A person of any age could be detained anywhere as considered appropriate by the Secretary of State, for a period which the Secretary of State deems reasonably necessary to enable a decision to be made on their case or their removal to be carried out. Family members subject to the removal duty may also be detained. There are limitations on the detention of children and pregnant women.
The bill allows applications for immigration bail after 28 days.
Although the removal duty does not automatically apply to unaccompanied children, the Secretary of State may make arrangements for their removal. The removal duty applies as soon as a person ceases to be an unaccompanied child, for example when they turn 18.
Victims of Slavery or Human Trafficking
This bill proposes to disapply protections and entitlements to assistance and support which are available to victims of modern slavery or human trafficking. This includes the prohibition on removing or requiring such people to leave the UK.
Leave to Enter or Remain, Settlement and Citizenship
The Illegal Migration Bill effectively bans people who have ever met the four conditions for removal, and in some cases their family members, from ever being granted entry clearance, leave to enter, leave to remain or indefinite leave to remain in the UK.
People who have met these conditions may only be granted such leave if necessary to comply with the Secretary of State’s obligations under the European Convention on Human Rights or other international treaty to which the UK is a party, or in compelling circumstances, if appropriate.
Similarly, people who have ever met the four conditions for removal are not entitled to British citizenship. No exceptions apply. Their children could also be prevented from obtaining British citizenship if born in the UK on or after 07 March 2023.
Inadmissibility of Certain Protection and Human Rights Claims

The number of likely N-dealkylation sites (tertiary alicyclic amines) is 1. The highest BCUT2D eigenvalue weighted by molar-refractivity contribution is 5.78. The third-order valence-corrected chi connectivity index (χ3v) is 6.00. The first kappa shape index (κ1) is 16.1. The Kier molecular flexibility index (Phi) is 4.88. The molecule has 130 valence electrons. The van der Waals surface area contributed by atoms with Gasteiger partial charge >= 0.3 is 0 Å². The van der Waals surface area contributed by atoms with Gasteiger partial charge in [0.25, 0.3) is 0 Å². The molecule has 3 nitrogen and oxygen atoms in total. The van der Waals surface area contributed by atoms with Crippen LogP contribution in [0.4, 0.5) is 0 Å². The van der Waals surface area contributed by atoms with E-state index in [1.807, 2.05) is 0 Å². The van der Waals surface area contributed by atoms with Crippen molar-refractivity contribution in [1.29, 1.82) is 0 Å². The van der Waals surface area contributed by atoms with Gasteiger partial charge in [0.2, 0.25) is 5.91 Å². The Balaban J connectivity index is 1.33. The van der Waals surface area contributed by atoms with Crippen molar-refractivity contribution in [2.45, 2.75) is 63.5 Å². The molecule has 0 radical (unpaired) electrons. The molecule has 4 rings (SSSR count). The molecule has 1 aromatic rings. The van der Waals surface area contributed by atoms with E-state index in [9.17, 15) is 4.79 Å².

The removal duty applies regardless of whether a person has made an asylum or protection, human rights, victim of slavery or human trafficking claim or an application for judicial review in relation to their removal from the UK under this act. In such circumstances, their asylum or protection and/or human rights claim would be deemed inadmissible and could not be considered under the immigration rules. No right of appeal would arise from an inadmissibility decision.
Maximum Number of Persons Entering the UK Annually Using Safe and Legal Routes
The Illegal Migration Bills provides for the introduction of a cap on the number of persons who may enter the UK annually using ‘safe and legal’ routes. These would be the only routes open to those seeking asylum in the UK.
Challenges to Decisions Made Pursuant to the Illegal Migration Bill
Removal can be challenged on the basis of exceptional circumstances, as addressed above. Refusals of challenges made on this basis cannot be appealed but could be challenged by judicial review. The removal duty continues to apply throughout such challenges.
Alternatively, removal can be challenged on the basis of serious irreversible harm, within 7 days of being given notice of removal. A decision will need to be made on such a challenge within 3 days. The duty to remove is suspended during this process. If successful, the duty will resume but removal will not be carried out. A change in circumstances may restart this process. An unsuccessful decision could be challenged, however the bill restricts the ways in which this could be done. Removal can also be challenged on the grounds of a factual mistake.
The Illegal Migration Bill severely limits challenges to detention, including by way of judicial review.
Is the Illegal Migration Bill Legal?
Pursuant to the Human Rights Act 1998, all legislation in the UK must be compatible with the European Convention on Human Rights. However, the Illegal Migration Bill contains a clause which disapplies section 3 of the Human Rights Act 1998 and indicates that the bill may not be compatible with this convention.
Further, the bill creates challenges such as the fact that people will need to claim asylum from outside the UK, many people to whom the removal duty will apply will not be able to be removed due to a lack of safe third countries willing to receive them and through the introduction of a cap on such migration. Much like the Rwanda policy, it is likely that this bill will be challenged in the courts.
Contact our Immigration Barristers
For expert advice and assistance regarding an application for a protection or human rights application, or for updates and or advice on the Illegal Migration Bill, contact our immigration barristers in London on 0203 617 9173 or complete our enquiry form below.